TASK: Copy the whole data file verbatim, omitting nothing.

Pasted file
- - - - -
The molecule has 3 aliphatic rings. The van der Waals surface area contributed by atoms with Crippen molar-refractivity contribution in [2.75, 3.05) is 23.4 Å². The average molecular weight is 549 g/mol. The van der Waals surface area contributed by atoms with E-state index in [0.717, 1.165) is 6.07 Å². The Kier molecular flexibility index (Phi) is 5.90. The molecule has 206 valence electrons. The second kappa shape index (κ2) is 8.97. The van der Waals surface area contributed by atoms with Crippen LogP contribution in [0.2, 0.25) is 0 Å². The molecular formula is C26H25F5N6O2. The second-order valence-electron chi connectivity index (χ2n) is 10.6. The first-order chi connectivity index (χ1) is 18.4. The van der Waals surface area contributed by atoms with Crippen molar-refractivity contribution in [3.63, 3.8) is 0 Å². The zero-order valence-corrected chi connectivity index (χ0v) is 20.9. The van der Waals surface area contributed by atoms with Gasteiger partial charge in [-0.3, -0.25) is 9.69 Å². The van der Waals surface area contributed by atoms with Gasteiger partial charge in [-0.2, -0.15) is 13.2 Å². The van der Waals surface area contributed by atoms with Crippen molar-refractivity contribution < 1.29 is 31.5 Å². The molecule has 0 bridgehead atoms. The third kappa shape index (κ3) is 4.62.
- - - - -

The molecule has 3 aliphatic rings. The van der Waals surface area contributed by atoms with Crippen molar-refractivity contribution in [2.75, 3.05) is 23.4 Å². The average molecular weight is 549 g/mol. The van der Waals surface area contributed by atoms with E-state index in [0.717, 1.165) is 6.07 Å². The Kier molecular flexibility index (Phi) is 5.90. The molecule has 206 valence electrons. The second kappa shape index (κ2) is 8.97. The van der Waals surface area contributed by atoms with Crippen LogP contribution in [0.2, 0.25) is 0 Å². The molecular formula is C26H25F5N6O2. The second-order valence-electron chi connectivity index (χ2n) is 10.6. The first-order chi connectivity index (χ1) is 18.4. The van der Waals surface area contributed by atoms with Crippen molar-refractivity contribution in [3.63, 3.8) is 0 Å². The zero-order valence-corrected chi connectivity index (χ0v) is 20.9. The van der Waals surface area contributed by atoms with Gasteiger partial charge in [-0.3, -0.25) is 9.69 Å². The van der Waals surface area contributed by atoms with Gasteiger partial charge in [-0.2, -0.15) is 13.2 Å². The van der Waals surface area contributed by atoms with Crippen molar-refractivity contribution < 1.29 is 31.5 Å². The molecule has 0 bridgehead atoms. The third kappa shape index (κ3) is 4.62.